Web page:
|Thanks on the Reyataz/Truvada Response
Dec 17, 2006
Thanks for the great response to my 12/11/06 question about switching from Kaletra/Combivir to Reyataz/Truvada. It was extremely helpful in answering my questions/concerns and brought up important issues that I hadn't considered.
As for the Kaletra and elevated triglyceride data to which I alluded in my question, I was relying, in part, on Abbott publication DN0580V3 CR24-03945 (10/6/04), Table 11 on page 25, listing "Grade 3-4 Laboratory Abnormalities Reported in >2% of Adult Patients." For treatment-experienced patients, 25% of 148 participants in Study 888 experienced triglycerides over 750. It also lists studies 720, 957 and 765, where 21%, 22% and 36% of treatment-experienced patients, respectively, suffered triglycerides over 750. Certainly, treatment-naive participants did not experience levels of triglycerides this high. However, treatment-experienced patients did appear to suffer significantly increased triglyceride levels.
Am I reading these data correctly about treatment-experienced patients? When I called personnel at the Abbott support helpline, they seemed to confirm my reading of these data and acknowledged the incidence of significantly higher triglyceride levels in treatment-experienced patients. Where can I find the newer studies to which you referred? Did they involve treatment-experienced patients?
One reason why I am concerned about a potentially incorrect reading of the published data on my part is how this would impact the efficacy of my research of treatment options and making informed choices in the future. If I've read the data wrong on Kaletra, where I'm seeing incidence of the triglyceride effect (>750) in the 25%-35% range of treatment-experienced patients, but you reference other data which suggest the triglyceride effect is "uncommon" (less than 5%), how do I reconcile those seemingly incongruous positions?
More to the point, one reason why I considered Reyataz is because my reading of the Bristol-Meyers Squibb published clinical trials of Norvir-boosted Reyataz versus Kaletra, head to head in treatment-experienced patients, was an actual DECREASE of triglycerides from baseline with boosted Reyataz (-4%) versus an increase of 30% over baseline with Kaletra. (Study AI424-045).
Sorry if I sound a little confused, but I want to make sure that I know how to read the data and begin to assess its signficance, so that I can ask the right questions of my physician to make an informed choice.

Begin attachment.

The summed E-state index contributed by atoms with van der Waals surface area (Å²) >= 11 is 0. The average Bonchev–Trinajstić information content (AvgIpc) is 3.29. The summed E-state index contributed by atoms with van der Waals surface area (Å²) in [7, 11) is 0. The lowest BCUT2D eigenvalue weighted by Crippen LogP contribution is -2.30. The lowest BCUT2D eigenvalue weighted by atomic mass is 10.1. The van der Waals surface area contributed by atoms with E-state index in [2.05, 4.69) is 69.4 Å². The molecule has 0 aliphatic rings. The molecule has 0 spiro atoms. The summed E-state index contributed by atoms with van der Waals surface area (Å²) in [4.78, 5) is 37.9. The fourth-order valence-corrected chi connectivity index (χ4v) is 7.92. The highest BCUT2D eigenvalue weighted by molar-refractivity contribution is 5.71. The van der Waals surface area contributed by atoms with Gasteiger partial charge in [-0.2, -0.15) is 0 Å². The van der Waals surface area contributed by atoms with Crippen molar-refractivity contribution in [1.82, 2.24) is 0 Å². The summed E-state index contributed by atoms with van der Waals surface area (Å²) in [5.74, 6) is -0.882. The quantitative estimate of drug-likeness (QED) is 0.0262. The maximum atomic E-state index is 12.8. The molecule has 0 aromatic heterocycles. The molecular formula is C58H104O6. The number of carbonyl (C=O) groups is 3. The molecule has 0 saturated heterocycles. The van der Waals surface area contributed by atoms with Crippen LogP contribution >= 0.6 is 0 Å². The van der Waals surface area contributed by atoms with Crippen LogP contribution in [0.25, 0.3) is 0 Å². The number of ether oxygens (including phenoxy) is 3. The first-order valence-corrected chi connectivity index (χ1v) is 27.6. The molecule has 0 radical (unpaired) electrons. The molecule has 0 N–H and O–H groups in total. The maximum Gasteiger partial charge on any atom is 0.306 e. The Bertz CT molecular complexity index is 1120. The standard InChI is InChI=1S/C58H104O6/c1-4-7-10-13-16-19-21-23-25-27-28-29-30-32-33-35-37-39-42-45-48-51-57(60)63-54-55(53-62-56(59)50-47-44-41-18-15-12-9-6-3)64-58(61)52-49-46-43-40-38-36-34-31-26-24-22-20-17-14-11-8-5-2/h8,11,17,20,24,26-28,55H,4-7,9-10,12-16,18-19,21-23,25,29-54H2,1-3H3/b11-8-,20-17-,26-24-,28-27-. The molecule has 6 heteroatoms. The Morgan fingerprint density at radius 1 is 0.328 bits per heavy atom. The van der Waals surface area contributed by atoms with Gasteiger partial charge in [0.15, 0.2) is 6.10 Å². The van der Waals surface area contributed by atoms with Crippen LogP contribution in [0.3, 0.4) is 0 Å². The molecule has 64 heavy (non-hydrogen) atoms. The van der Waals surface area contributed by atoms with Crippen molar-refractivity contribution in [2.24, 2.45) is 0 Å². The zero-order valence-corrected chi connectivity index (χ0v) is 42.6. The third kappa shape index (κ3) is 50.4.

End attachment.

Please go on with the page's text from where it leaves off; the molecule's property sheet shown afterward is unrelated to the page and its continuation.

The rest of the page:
Response from Dr. Wohl
These data can cause confusion. When looking at these studies it is essential to consider what other drugs were in the mix. For study 888, patients were administered a nucleoside plus a non-nucleoside in addition to Kaletra - that is a combo that is certain to raise in lipids. For study 720, d4T (Zerit) was used and this nucleoside raises triglycerides and LDL cholesterol.
Better data can be found in study 418 in which tenofovir and 3TC were used - drugs that do not increase triglycerides. This allows for a look at Kaletra itself and in this study less than 5% had a triglyceride >750 and only 3% had cholesterol >300. This is more in line with other HIV meds commonly used today.
The BMS study 045 you describe was a study that SWITCHED people failing combination HIV therapy to either Kaletra or boosted Reyataz plus tenofvir and another nucleoside. Yes, there was a slight decline in triglycerides in the Reyataz arm and a modest increase in the Kaletra arm. Again, this was a switch study so the baseline lipids were those on the prior regimen. But, what is interesting is that recent studies have demonstrated that the protease ihibitors being boosted with Norvir today seem to give pretty much similar lipid changes.
A BMS study presented in February at the Conference on Retroviruses and Opportunistic Infections - the big national HIV conference - compared boosted and unboosted Reyataz when taken with d4T + 3TC. As expected lipids increases in both arms due to the d4T but the increase was greater for triglycerides and total cholesterol in the Norvir boosted Reyataz arm. Other studies are also suggesting that the differences between these agents may not be all that great. A 50-100 mg/dL difference in triglycerides may or may not be all that important depending on the patient and circumstances.
The Kaletra package insert (www.kaletra.com) has some of the data I mention above. For the BMS study you can check out http://www.actions-traitements.org/spip.php?breve2300.
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